hearing disorders

Hearing & Balance Center

Auditory nerve – bundle of nerve fibers that carry electrical impulses between the inner ear and the brain

Auditory Canal – also called the ear canal, it conducts sound toward the eardrum

Cochlea – part of the inner ear, contains fluid and hair-like nerve cells that convert mechanical energy from the middle ear into electrical impulses

Conductive Hearing Loss – any hearing loss caused by damage or disease in the outer or middle ears

Eustachian Tube – a tube that extends from the middle ear to the roof of the throat; it keeps the air pressure in the middle ear consistent with the air pressure in the immediate environment

Incus – the anvil shaped bone; middle bone of the ossicular chain (the three tiny bones that connect the eardrum and the inner ear)

Inner Ear – part of the ear that contains the cochlea, an organ of hearing, and the labyrinth, an organ of balance

Mastoid – the section of the skull located behind the outer ear that houses the middle and inner ears

Malleus – the hammer shaped bone; outermost of the ossicles, the three tiny bones that connect the eardrum and inner ear

Middle Ear – the air-containing cavity of the ear; lying between the eardrum and the inner ear, it includes the eardrum and the ossicles, which are the three tiny bones called malleus, incus and stapes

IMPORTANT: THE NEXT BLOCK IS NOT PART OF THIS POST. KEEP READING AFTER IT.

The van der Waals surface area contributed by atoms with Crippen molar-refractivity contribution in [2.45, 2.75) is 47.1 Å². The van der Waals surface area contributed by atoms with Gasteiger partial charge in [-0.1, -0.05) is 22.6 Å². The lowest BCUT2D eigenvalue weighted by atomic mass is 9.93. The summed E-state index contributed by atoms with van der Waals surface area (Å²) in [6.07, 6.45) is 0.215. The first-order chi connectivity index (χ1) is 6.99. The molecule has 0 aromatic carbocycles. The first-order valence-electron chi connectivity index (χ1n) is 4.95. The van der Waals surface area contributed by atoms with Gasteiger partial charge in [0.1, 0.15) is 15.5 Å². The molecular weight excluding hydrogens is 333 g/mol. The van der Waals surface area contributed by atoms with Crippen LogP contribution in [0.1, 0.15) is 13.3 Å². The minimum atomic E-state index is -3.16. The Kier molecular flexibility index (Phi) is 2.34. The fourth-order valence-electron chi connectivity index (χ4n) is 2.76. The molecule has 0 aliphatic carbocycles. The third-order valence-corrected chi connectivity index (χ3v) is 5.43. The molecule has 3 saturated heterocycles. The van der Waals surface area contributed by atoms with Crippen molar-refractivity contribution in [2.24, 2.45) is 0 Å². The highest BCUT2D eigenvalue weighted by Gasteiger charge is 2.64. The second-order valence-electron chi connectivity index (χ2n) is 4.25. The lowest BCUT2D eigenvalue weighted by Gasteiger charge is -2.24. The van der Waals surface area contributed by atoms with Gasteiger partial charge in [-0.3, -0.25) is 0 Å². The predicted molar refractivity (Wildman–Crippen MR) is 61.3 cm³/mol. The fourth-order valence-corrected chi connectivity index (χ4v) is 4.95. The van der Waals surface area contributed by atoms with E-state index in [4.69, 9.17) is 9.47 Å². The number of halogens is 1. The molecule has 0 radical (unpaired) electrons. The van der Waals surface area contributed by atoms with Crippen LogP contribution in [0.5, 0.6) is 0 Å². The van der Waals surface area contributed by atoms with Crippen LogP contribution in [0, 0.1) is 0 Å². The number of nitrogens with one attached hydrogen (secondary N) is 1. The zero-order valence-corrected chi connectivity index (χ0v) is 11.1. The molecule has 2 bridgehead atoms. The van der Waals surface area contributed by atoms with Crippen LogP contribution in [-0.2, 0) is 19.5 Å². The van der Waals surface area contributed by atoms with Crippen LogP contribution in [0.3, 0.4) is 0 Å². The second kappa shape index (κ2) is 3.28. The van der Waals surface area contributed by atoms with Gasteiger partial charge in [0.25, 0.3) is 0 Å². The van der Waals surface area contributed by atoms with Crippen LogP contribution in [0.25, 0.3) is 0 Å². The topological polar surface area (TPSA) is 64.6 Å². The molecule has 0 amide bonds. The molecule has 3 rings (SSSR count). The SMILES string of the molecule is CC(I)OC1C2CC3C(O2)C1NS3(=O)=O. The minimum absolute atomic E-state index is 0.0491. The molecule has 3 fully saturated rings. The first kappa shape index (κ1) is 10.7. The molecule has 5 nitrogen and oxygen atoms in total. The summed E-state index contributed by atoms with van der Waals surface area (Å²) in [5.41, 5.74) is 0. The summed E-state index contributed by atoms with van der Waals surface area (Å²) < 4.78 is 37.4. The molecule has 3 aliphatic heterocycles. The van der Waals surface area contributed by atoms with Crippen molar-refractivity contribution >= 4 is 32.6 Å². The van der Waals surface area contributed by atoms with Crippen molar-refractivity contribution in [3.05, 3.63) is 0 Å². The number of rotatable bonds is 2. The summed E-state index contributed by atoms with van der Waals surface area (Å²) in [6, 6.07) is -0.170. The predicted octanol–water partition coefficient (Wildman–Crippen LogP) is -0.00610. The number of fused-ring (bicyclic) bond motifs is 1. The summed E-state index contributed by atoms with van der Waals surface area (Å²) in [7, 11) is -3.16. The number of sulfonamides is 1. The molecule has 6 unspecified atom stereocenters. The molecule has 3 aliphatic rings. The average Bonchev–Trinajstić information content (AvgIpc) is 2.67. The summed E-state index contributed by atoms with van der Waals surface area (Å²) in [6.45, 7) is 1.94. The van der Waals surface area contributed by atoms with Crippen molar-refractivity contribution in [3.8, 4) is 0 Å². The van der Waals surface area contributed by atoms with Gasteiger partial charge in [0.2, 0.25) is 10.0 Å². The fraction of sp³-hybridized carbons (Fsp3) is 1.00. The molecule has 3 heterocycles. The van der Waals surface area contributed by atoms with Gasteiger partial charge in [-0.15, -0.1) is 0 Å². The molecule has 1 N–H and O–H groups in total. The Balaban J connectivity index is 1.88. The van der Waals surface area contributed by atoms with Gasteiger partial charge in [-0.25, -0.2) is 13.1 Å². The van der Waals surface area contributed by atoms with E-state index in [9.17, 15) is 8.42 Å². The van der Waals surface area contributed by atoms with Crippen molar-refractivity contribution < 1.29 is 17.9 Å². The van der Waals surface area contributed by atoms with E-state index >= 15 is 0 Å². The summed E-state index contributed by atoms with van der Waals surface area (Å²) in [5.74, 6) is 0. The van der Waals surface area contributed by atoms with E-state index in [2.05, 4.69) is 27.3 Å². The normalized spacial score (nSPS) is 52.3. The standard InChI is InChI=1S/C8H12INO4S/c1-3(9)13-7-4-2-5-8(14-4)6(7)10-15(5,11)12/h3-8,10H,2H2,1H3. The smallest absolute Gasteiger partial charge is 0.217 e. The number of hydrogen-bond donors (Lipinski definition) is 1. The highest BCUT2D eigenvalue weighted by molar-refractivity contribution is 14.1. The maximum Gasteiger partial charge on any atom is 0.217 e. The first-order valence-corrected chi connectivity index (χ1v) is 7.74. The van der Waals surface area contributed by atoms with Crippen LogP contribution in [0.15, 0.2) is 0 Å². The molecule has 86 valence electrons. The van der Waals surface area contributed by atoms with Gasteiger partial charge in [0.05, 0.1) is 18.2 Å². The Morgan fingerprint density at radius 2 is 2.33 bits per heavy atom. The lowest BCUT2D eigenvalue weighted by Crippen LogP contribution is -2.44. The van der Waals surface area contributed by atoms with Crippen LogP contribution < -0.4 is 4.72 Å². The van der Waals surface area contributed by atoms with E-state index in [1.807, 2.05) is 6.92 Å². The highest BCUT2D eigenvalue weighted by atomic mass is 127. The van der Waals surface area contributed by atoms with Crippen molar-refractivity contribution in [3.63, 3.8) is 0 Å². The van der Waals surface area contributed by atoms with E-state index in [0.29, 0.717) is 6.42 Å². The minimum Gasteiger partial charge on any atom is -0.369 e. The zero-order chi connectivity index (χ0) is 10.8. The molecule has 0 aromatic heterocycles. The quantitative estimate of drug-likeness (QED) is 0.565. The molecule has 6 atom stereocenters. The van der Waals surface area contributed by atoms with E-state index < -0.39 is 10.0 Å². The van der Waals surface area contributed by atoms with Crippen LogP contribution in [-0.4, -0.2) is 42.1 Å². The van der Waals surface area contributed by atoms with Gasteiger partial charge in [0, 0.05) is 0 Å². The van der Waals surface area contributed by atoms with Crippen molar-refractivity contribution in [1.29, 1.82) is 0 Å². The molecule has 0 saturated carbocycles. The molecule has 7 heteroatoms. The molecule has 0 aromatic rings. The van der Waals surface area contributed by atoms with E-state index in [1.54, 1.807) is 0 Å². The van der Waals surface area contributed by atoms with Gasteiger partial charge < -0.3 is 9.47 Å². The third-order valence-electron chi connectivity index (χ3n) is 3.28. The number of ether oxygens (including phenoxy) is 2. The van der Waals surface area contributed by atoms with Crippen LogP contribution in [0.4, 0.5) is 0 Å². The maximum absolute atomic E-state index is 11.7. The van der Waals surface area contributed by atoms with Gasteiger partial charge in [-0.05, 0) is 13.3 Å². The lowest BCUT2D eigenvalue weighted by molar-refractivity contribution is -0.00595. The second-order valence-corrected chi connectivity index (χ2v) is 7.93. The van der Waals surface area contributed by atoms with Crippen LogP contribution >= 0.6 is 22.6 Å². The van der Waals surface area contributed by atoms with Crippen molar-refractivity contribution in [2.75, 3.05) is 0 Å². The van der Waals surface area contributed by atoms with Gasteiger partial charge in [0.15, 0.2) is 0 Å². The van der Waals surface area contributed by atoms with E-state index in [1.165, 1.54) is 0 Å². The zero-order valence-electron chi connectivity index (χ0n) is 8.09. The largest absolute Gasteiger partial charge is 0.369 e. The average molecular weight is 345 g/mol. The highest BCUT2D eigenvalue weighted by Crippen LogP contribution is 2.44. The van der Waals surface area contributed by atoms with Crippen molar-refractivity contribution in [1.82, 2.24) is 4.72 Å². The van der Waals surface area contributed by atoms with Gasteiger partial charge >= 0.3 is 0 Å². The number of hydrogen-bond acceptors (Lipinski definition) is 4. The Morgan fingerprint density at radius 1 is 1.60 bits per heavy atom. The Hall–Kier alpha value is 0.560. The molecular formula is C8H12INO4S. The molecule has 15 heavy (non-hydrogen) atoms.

Ossicles – a linkage of three tiny bones - the malleus, incus and stapes, also known as the hammer, anvil and stirrup; they provide the mechanical coupling between the eardrum and the cochlea

Outer Ear – the part of the ear that captures sound; it is composed of the visible parts of the ear and the canal leading to the eardrum

Semicircular Canals – the body's balance organs, they detect the body's movement and communicate its position to the brain

Sensorineural Hearing Loss – hearing loss caused by damage or disease in the inner ear

Stapes – the stirrup-shaped ossicle that transmits sound from the incus to the cochlea; the innermost of the ossicles

Temporal Bone – the temporal bones form part of the base of the skull; among the hardest of all the bones, it includes the mastoid and protects the hearing and balance systems

Tinnitus – the sensation of a ringing, roaring, or buzzing in the ears or head; it is often associated with many forms of hearing impairment and noise exposure

Tympanic Membrane – also called the eardrum, it separates the ear canal from the middle ear, vibrating when sound waves hit it

Vertigo – a false sensation of motion or spinning that leads to dizziness and discomfort

During this time, our office remains open with limited scheduling for urgent ENT care only.
Other patients should not be seen, according to guidelines.
Patients with flu like symptoms or fever or known exposure to COVID-19
should go to urgent care or speak to their primary care physician.

Be well and don’t hesitate to reach out to us as needed.
The Staff and Doctors of The New York Otolaryngology Group